Veto Power in United Nations

September 18, 1946

Report Outline
United Nations Charter and the Veto Power
Use of Veto Power in Security Council
Veto Power and Control of Atomic Energy
Special Focus

United Nations Charter and the Veto Power

Rising Concern Over Obstruction by veto

The right of a single nation to block action desired by the other members of a world body responsible for maintaining peace is now under fire from two sides. Small states are challenging the general veto power granted by the United Nations Charter to the five permanent members of the Security Council. The United States and most of the other large and small states represented on the United Nations Atomic Energy Commission are insisting that the veto principle can have no place in international arrangements to safeguard against destructive uses of atomic power.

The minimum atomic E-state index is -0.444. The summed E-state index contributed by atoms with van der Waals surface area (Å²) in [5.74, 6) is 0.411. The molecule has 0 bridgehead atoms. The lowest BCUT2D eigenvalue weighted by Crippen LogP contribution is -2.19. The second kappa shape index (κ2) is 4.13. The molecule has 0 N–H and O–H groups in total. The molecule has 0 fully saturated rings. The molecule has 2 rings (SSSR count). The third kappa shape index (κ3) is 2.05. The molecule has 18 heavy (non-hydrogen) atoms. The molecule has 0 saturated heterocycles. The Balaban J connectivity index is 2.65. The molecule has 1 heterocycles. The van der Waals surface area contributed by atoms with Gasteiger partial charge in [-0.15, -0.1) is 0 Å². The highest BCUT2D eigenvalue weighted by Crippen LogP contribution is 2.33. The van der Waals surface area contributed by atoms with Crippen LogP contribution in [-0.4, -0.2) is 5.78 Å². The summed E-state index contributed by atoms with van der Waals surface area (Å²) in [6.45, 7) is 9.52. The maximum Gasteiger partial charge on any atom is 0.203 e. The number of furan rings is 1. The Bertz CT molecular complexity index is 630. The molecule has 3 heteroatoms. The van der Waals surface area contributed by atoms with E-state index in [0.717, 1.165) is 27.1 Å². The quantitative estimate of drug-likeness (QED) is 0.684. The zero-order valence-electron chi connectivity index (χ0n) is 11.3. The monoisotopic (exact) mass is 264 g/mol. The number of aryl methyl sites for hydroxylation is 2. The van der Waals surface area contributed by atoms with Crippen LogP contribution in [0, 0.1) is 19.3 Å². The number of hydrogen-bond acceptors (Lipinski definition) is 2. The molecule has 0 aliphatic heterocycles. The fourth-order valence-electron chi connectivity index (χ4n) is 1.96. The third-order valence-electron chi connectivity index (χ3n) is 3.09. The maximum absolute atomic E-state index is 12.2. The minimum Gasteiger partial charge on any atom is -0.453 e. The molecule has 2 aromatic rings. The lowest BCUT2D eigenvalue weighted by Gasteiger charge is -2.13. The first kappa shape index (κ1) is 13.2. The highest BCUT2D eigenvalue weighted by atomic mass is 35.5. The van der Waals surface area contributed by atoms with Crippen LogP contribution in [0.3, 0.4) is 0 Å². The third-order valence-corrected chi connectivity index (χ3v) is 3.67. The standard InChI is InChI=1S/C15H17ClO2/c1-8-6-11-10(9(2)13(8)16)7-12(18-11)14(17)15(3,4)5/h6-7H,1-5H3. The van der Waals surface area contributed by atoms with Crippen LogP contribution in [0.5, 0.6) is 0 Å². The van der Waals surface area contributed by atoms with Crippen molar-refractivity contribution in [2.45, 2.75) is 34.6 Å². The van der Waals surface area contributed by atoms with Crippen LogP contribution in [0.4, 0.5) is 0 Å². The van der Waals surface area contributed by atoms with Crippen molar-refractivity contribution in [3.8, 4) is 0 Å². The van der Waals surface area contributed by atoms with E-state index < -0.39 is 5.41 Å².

Russia's frequent exercise of her right of veto in the Security Council, on matters of less than the highest importance, has generated the current demand for reconsideration of the Council's voting rules. At the request of Australia and Cuba respectively, proposals for reviewing application of the veto power and for considering its outright elimination have been placed on the agenda of the October meeting of the United Nations General Assembly.

Meanwhile, the work of the Atomic Energy Commission is being hampered by Soviet resistance to any modification of the veto principle. The other great powers, while holding that the right of veto should be exercised only for the weightiest reasons, have shown little willingness to consider its complete abandonment. They are in agreement, however, that unless the veto can be set aside in devising measures for control of atomic energy, there is little possibility that mankind can be freed from its fear of a future atomic war.

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Sep. 18, 1946  Veto Power in United Nations
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BROWSE RELATED TOPICS:
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